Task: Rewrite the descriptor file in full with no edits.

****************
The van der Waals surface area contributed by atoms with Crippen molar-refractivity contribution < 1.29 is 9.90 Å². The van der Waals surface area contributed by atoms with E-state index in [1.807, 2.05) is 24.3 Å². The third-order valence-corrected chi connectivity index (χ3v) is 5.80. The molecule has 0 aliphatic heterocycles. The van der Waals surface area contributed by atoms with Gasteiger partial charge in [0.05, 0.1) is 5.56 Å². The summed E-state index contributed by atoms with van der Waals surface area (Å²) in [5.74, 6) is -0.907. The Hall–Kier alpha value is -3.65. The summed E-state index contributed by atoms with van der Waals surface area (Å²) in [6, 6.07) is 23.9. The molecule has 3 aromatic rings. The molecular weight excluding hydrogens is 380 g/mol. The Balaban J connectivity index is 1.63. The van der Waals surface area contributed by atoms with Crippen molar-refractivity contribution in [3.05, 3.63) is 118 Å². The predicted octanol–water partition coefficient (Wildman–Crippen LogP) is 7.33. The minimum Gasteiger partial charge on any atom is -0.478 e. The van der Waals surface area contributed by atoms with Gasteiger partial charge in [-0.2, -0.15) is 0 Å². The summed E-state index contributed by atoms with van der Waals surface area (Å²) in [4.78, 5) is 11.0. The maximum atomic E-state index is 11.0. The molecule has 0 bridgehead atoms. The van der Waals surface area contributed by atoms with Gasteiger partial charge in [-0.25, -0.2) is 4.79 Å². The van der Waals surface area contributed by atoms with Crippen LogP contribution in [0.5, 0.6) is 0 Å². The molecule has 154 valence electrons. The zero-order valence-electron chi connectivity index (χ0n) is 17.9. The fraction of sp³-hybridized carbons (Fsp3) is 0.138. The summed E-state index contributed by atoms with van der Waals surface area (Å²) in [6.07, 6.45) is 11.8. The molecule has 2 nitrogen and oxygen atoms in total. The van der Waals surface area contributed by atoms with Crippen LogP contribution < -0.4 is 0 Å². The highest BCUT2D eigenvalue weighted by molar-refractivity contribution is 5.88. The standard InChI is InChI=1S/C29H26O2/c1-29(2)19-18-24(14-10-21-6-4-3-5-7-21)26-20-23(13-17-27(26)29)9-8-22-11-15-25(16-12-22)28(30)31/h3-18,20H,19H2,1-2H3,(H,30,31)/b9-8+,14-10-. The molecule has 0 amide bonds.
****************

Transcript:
The van der Waals surface area contributed by atoms with Crippen molar-refractivity contribution < 1.29 is 9.90 Å². The van der Waals surface area contributed by atoms with E-state index in [1.807, 2.05) is 24.3 Å². The third-order valence-corrected chi connectivity index (χ3v) is 5.80. The molecule has 0 aliphatic heterocycles. The van der Waals surface area contributed by atoms with Gasteiger partial charge in [0.05, 0.1) is 5.56 Å². The summed E-state index contributed by atoms with van der Waals surface area (Å²) in [5.74, 6) is -0.907. The Hall–Kier alpha value is -3.65. The summed E-state index contributed by atoms with van der Waals surface area (Å²) in [6, 6.07) is 23.9. The molecule has 3 aromatic rings. The molecular weight excluding hydrogens is 380 g/mol. The Balaban J connectivity index is 1.63. The van der Waals surface area contributed by atoms with Crippen molar-refractivity contribution in [3.05, 3.63) is 118 Å². The predicted octanol–water partition coefficient (Wildman–Crippen LogP) is 7.33. The minimum Gasteiger partial charge on any atom is -0.478 e. The van der Waals surface area contributed by atoms with Gasteiger partial charge in [-0.2, -0.15) is 0 Å². The summed E-state index contributed by atoms with van der Waals surface area (Å²) in [4.78, 5) is 11.0. The maximum atomic E-state index is 11.0. The molecule has 0 bridgehead atoms. The van der Waals surface area contributed by atoms with Gasteiger partial charge in [-0.25, -0.2) is 4.79 Å². The van der Waals surface area contributed by atoms with Crippen LogP contribution in [0.5, 0.6) is 0 Å². The molecule has 154 valence electrons. The zero-order valence-electron chi connectivity index (χ0n) is 17.9. The fraction of sp³-hybridized carbons (Fsp3) is 0.138. The summed E-state index contributed by atoms with van der Waals surface area (Å²) in [6.07, 6.45) is 11.8. The molecule has 2 nitrogen and oxygen atoms in total. The van der Waals surface area contributed by atoms with Crippen LogP contribution < -0.4 is 0 Å². The highest BCUT2D eigenvalue weighted by molar-refractivity contribution is 5.88. The standard InChI is InChI=1S/C29H26O2/c1-29(2)19-18-24(14-10-21-6-4-3-5-7-21)26-20-23(13-17-27(26)29)9-8-22-11-15-25(16-12-22)28(30)31/h3-18,20H,19H2,1-2H3,(H,30,31)/b9-8+,14-10-. The molecule has 0 amide bonds.